Here I will present a small contribution to the glossary of lying.

I will explain it across four short sections.

A. True and False

First, let us apply the words “truth” and “untruth” to statements. They have common sense, useful meanings:

  • A truth – a statement that is true.
  • An untruth – a statement that is false.

By “true” we simply mean that the map matches the territory, that the variations “in here” (the thoughts inside your head, encorded in your neurons1) approximate the variations “out there”. By “untrue” we simply mean that they do not match what is out there.

B. A “Truth” and a “Lie”

Now we will add an interpersonal dimension – a “speaker” and a “listener”. (Or a “writer” and a “reader”, etc.)

We will start with some words grouped around a traditional dimension:

    truth                        untruth
inform/educate <------> lie/deceive/mislead/confuse

It includes nothing about the context or speaker’s motivation. It only cares about results – whether the listener learns something true or not.

So now let us introduce that concept.

C. “Honest Mistake” vs “Willful Deception”

Sometimes, someone tells you something false, but they believed that it was true. They wanted to help.

Other times, people want you to fail! They knew their information was false, and they tried to trick you into believing it2.

These situations differ crucially. In the first case, the speaker is unreliable, but friendly; in the second, the speaker is reliable, but unfriendly. And so I invoke a new dimension, of “intent”:

               earnest <------> deceptive
  truth |  inform/educate     trick/mislead
untruth |  honest mistake         lie

D. The “Bly”

However, the concept of “intent” does not appropriately arm us to handle all lies. Very often, a speaker exists in a kind of Twilight Zone where they do not fit in either column.

On one hand, the speaker is not trying to lie. So they are “earnest enough”, and our accusations of deception would seem rude and mean-spirited. On the other hand, the speaker is not quite innocent either. They are speaking falsehoods, and they should know better. Instead of being guilty of explicit fraud, these people are guilty of the crime of introspective neglect.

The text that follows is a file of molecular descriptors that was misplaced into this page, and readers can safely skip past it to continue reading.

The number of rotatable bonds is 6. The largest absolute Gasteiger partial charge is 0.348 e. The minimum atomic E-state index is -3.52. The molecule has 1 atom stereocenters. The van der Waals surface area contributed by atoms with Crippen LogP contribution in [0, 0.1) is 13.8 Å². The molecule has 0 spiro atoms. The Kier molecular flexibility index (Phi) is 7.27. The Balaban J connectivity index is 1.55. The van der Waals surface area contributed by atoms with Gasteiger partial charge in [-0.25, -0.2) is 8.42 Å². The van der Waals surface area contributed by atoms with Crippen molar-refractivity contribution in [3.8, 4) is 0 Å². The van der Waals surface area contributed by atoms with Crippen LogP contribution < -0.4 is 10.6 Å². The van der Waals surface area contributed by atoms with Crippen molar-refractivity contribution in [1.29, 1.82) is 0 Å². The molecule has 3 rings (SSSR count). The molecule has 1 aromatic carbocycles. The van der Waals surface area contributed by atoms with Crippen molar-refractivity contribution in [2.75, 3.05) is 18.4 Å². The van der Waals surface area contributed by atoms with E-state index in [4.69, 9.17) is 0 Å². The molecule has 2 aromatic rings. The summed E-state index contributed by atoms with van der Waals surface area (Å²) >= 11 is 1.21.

We see them often in the Bitcoin world: the scammers who don’t know they’re scamming. If they just put a little thought or research into what they were doing, they would know that they’d have to stop doing it. They are guilty of introspective neglect. But since they literally do not know that they are doing anything wrong, we can’t completely fault them either.

Following the groundbreaking synthesis of work produced by Robin Hanson and Kevin Simler, we might call these willfully-subconscious statements “Hansonian lies” or “Elephantine lies”.

I will use the verb “bly” (short for “blind lie”) in the center-bottom of the table below:

Speaker's representation [of their expertise]:     Honest        Self-Deceived       Deceptive
Speaker's malice toward listeners:                 [none]          [slight]         [tremendous]
Speaker's "crime", if any:                         [none]    [introspective neglect]  [fraud]
                                    truth      |  "inform"     "lead [to believe]"   "mislead"
                                  untruth      | "misinform"         "bly"             "lie"

The table contains six words: inform, misinform, lead-to-believe, bly, mislead, lie. As I have defined them above, I feel that only one, “inform”, meets the basic criteria of a “true statement”.


  1. Although, of course, there’s nothing special about a human skull. “Your” variations would also include the variations in your lab notes, books, computer files, etc

  2. See this joke from 30 Rock (s05e07)

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